ASJC Scopus subject areas

    • Immunology and Microbiology(all)
    • Infectious Diseases
    • Public Health, Environmental and Occupational Health
    • veterinary(all)
    • Molecular Medicine

    Cite this

    The effect of mucoadhesive excipient on the nasal retention time of and the antibody responses induced by an intranasal influenza vaccine. / Saito, Shinji; Ainai, Akira; Suzuki, Tadaki; Harada, Norihiro; Ami, Yasushi; Yuki, Yoshikazu; Takeyama, Haruko; Kiyono, Hiroshi; Tsukada, Hideo; Hasegawa, Hideki.

    In: Vaccine, Vol. 34, No. 9, 24.02.2016, p. 1201-1207.

    Research output: Contribution to journalArticle

    Saito, S, Ainai, A, Suzuki, T, Harada, N, Ami, Y, Yuki, Y, Takeyama, H, Kiyono, H, Tsukada, H & Hasegawa, H 2016, 'The effect of mucoadhesive excipient on the nasal retention time of and the antibody responses induced by an intranasal influenza vaccine', Vaccine, vol. 34, no. 9, pp. 1201-1207. https://doi.org/10.1016/j.vaccine.2016.01.020
    Saito, Shinji ; Ainai, Akira ; Suzuki, Tadaki ; Harada, Norihiro ; Ami, Yasushi ; Yuki, Yoshikazu ; Takeyama, Haruko ; Kiyono, Hiroshi ; Tsukada, Hideo ; Hasegawa, Hideki. / The effect of mucoadhesive excipient on the nasal retention time of and the antibody responses induced by an intranasal influenza vaccine. In: Vaccine. 2016 ; Vol. 34, No. 9. pp. 1201-1207.
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    author = "Shinji Saito and Akira Ainai and Tadaki Suzuki and Norihiro Harada and Yasushi Ami and Yoshikazu Yuki and Haruko Takeyama and Hiroshi Kiyono and Hideo Tsukada and Hideki Hasegawa",
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    AU - Saito, Shinji

    AU - Ainai, Akira

    AU - Suzuki, Tadaki

    AU - Harada, Norihiro

    AU - Ami, Yasushi

    AU - Yuki, Yoshikazu

    AU - Takeyama, Haruko

    AU - Kiyono, Hiroshi

    AU - Tsukada, Hideo

    AU - Hasegawa, Hideki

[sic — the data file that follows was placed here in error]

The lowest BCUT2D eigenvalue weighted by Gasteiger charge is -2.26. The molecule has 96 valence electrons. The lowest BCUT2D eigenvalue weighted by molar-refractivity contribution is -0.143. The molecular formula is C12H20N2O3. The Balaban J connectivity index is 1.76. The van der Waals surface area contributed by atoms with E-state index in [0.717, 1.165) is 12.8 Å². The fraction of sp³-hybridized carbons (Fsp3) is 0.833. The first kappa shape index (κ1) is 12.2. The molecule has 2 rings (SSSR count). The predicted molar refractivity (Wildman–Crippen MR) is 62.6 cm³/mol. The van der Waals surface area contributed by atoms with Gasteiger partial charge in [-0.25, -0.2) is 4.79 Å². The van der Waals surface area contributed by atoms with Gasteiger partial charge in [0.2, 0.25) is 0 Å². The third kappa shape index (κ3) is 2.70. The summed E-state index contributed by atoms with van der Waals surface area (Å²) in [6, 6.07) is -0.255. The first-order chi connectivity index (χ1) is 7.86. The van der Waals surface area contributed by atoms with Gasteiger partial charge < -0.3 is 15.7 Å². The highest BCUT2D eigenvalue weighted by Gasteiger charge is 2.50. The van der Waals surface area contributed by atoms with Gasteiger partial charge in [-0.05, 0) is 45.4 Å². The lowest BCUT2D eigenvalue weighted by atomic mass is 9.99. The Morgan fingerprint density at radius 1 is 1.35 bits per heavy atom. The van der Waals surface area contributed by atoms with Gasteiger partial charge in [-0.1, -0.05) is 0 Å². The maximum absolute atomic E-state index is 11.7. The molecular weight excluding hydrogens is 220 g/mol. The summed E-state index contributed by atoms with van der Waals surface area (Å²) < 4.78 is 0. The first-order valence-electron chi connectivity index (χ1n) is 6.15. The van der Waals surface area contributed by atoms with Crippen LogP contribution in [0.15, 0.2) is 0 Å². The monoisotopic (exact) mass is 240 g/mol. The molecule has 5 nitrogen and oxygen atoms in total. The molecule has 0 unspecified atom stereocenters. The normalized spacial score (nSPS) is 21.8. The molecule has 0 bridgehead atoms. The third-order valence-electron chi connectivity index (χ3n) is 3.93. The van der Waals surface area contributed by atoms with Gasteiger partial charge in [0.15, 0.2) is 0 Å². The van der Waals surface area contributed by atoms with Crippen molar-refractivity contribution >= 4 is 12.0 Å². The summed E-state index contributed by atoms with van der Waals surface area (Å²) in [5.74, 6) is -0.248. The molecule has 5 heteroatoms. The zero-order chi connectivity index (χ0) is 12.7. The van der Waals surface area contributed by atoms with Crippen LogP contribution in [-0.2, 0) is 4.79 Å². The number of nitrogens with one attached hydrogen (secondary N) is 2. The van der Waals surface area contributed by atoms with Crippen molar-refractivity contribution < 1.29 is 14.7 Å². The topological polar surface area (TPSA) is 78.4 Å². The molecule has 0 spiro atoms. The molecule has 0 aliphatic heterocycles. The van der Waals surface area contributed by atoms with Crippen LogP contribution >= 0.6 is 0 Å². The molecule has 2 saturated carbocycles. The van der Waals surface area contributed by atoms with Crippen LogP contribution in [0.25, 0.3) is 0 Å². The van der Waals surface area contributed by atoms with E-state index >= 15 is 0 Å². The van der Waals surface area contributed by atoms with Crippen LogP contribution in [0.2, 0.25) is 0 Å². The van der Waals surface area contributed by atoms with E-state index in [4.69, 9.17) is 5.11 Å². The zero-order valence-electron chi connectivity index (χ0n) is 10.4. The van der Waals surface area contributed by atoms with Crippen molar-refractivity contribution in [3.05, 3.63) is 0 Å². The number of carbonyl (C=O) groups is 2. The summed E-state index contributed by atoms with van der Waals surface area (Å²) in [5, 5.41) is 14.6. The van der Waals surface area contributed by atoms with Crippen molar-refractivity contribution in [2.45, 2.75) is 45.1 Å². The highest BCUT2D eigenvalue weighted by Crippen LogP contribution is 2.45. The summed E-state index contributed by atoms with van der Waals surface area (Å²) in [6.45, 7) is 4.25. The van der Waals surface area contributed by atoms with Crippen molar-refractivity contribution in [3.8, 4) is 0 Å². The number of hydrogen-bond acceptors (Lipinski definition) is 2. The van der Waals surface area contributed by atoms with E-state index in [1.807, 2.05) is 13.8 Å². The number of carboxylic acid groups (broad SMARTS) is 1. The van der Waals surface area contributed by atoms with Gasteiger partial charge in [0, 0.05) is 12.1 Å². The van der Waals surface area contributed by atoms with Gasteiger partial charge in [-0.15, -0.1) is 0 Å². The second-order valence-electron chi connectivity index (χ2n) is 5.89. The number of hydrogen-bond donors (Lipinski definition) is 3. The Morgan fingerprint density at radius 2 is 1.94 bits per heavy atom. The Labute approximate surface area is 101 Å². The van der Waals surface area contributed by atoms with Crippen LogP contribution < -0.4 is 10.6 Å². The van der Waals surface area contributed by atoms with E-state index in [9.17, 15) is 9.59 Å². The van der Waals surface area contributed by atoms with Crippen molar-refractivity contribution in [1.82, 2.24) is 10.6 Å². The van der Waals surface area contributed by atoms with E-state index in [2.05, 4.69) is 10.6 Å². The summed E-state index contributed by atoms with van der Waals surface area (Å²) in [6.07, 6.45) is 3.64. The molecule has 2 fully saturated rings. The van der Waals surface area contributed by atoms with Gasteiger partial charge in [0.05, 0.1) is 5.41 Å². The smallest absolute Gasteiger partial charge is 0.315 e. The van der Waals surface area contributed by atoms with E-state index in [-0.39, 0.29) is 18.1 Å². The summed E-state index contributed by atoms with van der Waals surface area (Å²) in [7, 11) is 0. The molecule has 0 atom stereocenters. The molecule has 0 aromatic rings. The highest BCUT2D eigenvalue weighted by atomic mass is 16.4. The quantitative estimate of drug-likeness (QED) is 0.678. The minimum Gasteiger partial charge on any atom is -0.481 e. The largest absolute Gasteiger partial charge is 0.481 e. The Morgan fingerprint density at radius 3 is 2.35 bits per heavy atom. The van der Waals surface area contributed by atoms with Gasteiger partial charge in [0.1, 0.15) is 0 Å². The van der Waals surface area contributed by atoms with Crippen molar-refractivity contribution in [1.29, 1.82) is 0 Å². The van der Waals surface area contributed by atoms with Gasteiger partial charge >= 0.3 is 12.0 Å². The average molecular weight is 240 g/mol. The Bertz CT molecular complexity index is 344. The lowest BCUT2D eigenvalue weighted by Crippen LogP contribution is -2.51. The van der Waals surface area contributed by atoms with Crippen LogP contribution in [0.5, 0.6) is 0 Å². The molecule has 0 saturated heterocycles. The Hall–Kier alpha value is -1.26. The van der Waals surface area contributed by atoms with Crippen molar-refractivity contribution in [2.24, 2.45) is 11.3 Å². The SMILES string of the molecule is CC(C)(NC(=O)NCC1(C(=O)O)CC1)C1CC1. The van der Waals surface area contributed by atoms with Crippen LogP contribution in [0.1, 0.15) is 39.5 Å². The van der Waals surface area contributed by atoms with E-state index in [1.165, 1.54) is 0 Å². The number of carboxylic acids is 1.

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    N2 - Introduction: Recently, we reported that intranasal vaccination of humans with whole inactivated influenza vaccine in the absence of mucosal adjuvant induced neutralizing antibody responses in the serum and nasal mucus. The mucoadhesive excipient carboxy-vinyl polymer (CVP) increases the viscosity and therefore mucoadhesiveness of intranasal medicaments and is an authorized excipient in Japan. In the present study, we analyzed the effect of adding CVP on intranasal whole inactivated influenza vaccine antigen dynamics and antibody responses. Methods: Mice and nonhuman primates (NHPs) were intranasally administered the [18F]-radiolabeled vaccine and subjected to positron emission tomography analysis for 6 h. Dendritic cells were stimulated in vitro with the vaccine mixed with or without a mucosal adjuvant (Ampligen) and/or CVP, after which the tumor necrosis factor (TNF)-α and interferon (IFN)-β levels in the supernatants were measured. Cynomolgus monkeys were immunized intranasally with the vaccine mixed with Ampligen and/or CVP and their vaccine-specific serum IgG and IgA titers were measured on days 0 and 33. Results: The vaccine was retained significantly longer in the nasal cavity of both mice and NHPs when it was delivered with CVP rather than PBS. Accumulation of the radiolabeled vaccine in the central nervous system was not detected in either model regardless of whether CVP was used. CVP only very weakly increased the TNF-α production of vaccine-stimulated dendritic cells. IFN-β production was not observed regardless of the presence or absence of CVP. CVP increased the vaccine-specific IgA antibody responses of the intranasally vaccinated cynomolgus macaques. Conclusion: CVP increased intranasal retention of whole inactivated influenza vaccine, did not promote antigen redirection to the central nervous system, and improved mucosal antibody responses. The mechanism probably relates to its mucoadhesive properties rather than its ability to directly stimulate the immune system. Intranasal vaccines with CVP may be a promising candidate vaccine formulation for humans.